Some Possible Associated Symptoms with Spine Tumours include(s):
Spine tumours can be either secondary (ie spread from elsewhere) or primary (ie tumour occurring in the spine or spinal cord/nerves itself). They can sometimes be picked up incidentally or present with a wide variety of symptoms. It is important to always maintain a high degree of suspicion in patients with a previous history of cancer as the spine is a common site for tumour metastases (spread of the tumour). As there are many considerations for treatment of the spine, it would be prudent to seek a medical consult for those with spine tumours.
Figure: Tumour deposit in the spine causing a fracture (pathological fracture) and compression of the spinal cord
Before embarking on treament of the spine, an accurate diagnosis is first required. This is often done
with an MRI and/or Computerized Tomography (CT) scan of the spine. Other tests may include blood tests or
PET scans. A biopsy is sometimes done before deciding on the type of treatment for spine tumours. A
multidisciplinary team involving surgeons, medical and/or radiation oncologists if often required in the
treatment of spine tumours.
There are multiple options for surgical treatment of the spine ranging from minimally-invasive techniques to a more extensive approach. Where spine tumours present with the main symptom of pain, a simple cement injection (vertebroplasty) may sometimes be done. Vertebroplasty can be done as a day surgery procedure. Tumours may sometimes cause spine fractures which are unstable. Vertebroplasty alone may not be suitable in these cases. Here, surgical treatment of the spine fractures involve putting in screws to provide support and add stability to the spinal column to prevent it from collapsing. When the spine tumour compresses on the nerve(s) and/or spinal cord, surgical treatment of the spine involves creating space for the nerves through decompression (laminectomy). This involves removing part of the tumour and the bones to decompress (free up) the nerves. Screws are often required after a wide decompression laminectomy to stabilise the spine. In some cases, surgical treatment for spine tumours may also involve removing part or all of tumour from the vertebral body of the spine (corpectomy).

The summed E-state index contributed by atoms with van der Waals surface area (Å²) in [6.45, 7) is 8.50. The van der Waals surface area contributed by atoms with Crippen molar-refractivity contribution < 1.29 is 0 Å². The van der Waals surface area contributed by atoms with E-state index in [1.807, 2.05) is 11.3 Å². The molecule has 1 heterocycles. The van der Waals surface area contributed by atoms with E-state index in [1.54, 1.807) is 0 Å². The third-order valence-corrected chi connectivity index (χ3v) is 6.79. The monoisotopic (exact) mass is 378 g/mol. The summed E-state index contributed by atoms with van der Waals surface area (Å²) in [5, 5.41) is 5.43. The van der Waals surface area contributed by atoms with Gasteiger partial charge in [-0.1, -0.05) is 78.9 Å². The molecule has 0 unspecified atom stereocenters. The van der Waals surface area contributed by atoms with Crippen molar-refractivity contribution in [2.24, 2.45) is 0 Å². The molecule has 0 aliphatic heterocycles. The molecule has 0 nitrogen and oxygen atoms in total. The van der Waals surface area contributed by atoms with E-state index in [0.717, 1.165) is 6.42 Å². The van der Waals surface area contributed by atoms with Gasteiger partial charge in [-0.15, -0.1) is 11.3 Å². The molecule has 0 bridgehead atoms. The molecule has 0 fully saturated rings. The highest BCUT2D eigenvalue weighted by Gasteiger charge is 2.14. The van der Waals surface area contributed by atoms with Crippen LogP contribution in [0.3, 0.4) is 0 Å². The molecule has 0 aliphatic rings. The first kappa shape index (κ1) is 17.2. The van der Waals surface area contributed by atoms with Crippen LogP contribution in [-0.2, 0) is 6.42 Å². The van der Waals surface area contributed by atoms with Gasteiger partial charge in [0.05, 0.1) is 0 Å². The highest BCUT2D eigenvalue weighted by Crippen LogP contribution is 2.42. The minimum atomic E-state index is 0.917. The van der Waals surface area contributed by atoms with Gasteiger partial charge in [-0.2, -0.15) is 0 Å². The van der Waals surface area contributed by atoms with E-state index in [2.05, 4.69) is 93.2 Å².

Sacral tumours can behave like spine tumours and thus treatment of sacral tumours are similar. Nerves in the sacrum control the bladder and bowel. Surgical treatment for sacral tumours may involve sacral laminectomy, where the spinal nerves are decompressed (freed) or complete surgical excision (removing all the tumour). Treatment for sacral tumours can be done without inserting any implants if enough sacrum can be preserved. If most of the sacrum is removed, surgical treatment for sacral tumours may involve excision and stabilisation using screws. Chemotherapy, hormonal therapy and/or radiotherapy are often adjuncts to surgical treatment of the spine.
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